Estoppel By Convention

estoppel

Estoppel By Convention.

The Supreme Court of Canada has set out the criteria as to what establishes estoppel by convention in Ryan v. Moore, 2005 SCC 38, [2005] 2 S.C.R. 53. In paragraphs 53 and 54, the Court sets out how the forms of estoppel have been established in law.

 

An estoppel by convention,  is an estoppel by representation of fact, a promissory estoppel or a proprietary estoppel, in which the relevant proposition is established, not by representation or promise by one party to another, but by mutual, express or implicit, assent. This form of estoppel is founded, not on a representation made by a representor and believed by a representee, but on an agreed statement of facts, or law, the truth of which has been assumed, by convention of the parties, as a basis of their relationship. When the parties have so acted in their relationship upon the agreed assumption that the given state of facts or law is to be accepted between them as true, that it would be unfair on one for the other to resile from the agreed assumption, then he will be entitled to relief against the other according to whether the estoppel is as to a matter of fact, or promissory, and/or proprietary.

 

57      The Court, then, in para. 59, said that the following criteria form the basis of the doctrine of estoppel by convention:

 

(1) The parties’ dealings must have been based on a shared assumption of fact or law: estoppel requires manifest representation by statement or conduct creating a mutual assumption. Nevertheless, estoppel can arise out of silence (impliedly).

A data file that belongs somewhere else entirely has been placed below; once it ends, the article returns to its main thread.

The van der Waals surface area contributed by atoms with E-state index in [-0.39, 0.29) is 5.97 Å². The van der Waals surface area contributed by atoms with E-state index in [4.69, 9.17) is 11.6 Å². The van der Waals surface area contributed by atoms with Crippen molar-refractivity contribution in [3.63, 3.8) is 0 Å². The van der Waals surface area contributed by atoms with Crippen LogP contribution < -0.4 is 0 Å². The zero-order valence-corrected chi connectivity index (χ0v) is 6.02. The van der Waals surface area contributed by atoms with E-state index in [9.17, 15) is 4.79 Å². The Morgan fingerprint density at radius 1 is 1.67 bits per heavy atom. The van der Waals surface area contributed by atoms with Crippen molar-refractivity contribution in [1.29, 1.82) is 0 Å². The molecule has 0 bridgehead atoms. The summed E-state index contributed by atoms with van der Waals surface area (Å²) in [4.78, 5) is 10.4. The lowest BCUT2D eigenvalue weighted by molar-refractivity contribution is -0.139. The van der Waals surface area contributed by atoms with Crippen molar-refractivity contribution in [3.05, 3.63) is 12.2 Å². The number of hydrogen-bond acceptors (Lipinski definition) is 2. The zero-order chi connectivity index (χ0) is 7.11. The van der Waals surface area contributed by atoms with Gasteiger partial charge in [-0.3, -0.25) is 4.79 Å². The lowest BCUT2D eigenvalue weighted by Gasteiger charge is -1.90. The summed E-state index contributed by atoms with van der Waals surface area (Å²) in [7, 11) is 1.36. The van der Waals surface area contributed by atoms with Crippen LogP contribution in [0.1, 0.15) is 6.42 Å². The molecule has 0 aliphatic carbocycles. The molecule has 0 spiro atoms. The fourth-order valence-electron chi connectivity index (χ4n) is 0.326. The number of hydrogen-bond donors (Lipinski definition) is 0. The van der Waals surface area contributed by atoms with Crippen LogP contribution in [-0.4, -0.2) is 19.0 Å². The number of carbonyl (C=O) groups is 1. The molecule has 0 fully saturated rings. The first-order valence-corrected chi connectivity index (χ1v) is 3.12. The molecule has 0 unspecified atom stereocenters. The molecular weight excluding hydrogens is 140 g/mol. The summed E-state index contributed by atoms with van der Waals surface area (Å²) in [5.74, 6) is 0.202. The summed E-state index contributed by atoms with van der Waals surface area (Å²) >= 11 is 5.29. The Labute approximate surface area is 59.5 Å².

(2) A party must have conducted itself, i.e. acted, in reliance on such shared assumption, its actions resulting in a change of its legal position.

(3) It must also be unjust or unfair to allow one of the parties to resile or depart from the common assumption. The party seeking to establish estoppel therefore has to prove that detriment will be suffered if the other party is allowed to resile from the assumption since there has been a change from the presumed position.

 

58      With respect to estoppel by representation, the Supreme Court of Canada’s decision in Canadian Superior Oil Ltd. v. Hambly, [1970] S.C.R. 932, [1970] S.C.J. No. 48, which set out in para. 19, the factors giving rise to estoppel.

They are:

(1) A representation or conduct amounting to a representation intended to induce a course of conduct on the part the person to whom the presentation is made;

(2) An act or omission resulting from the representation, whether actual or by conduct, by the person to whom the representation is made;

(3) Detriment to such person as a consequence of the act of omission.

 

59      It is to be noted, however, that estoppel by representation cannot arise from silence unless a legal duty is owed by the representor to the representee to make the disclosure. See: Ryan v. Moore, 2005 SCC 38at para. 76.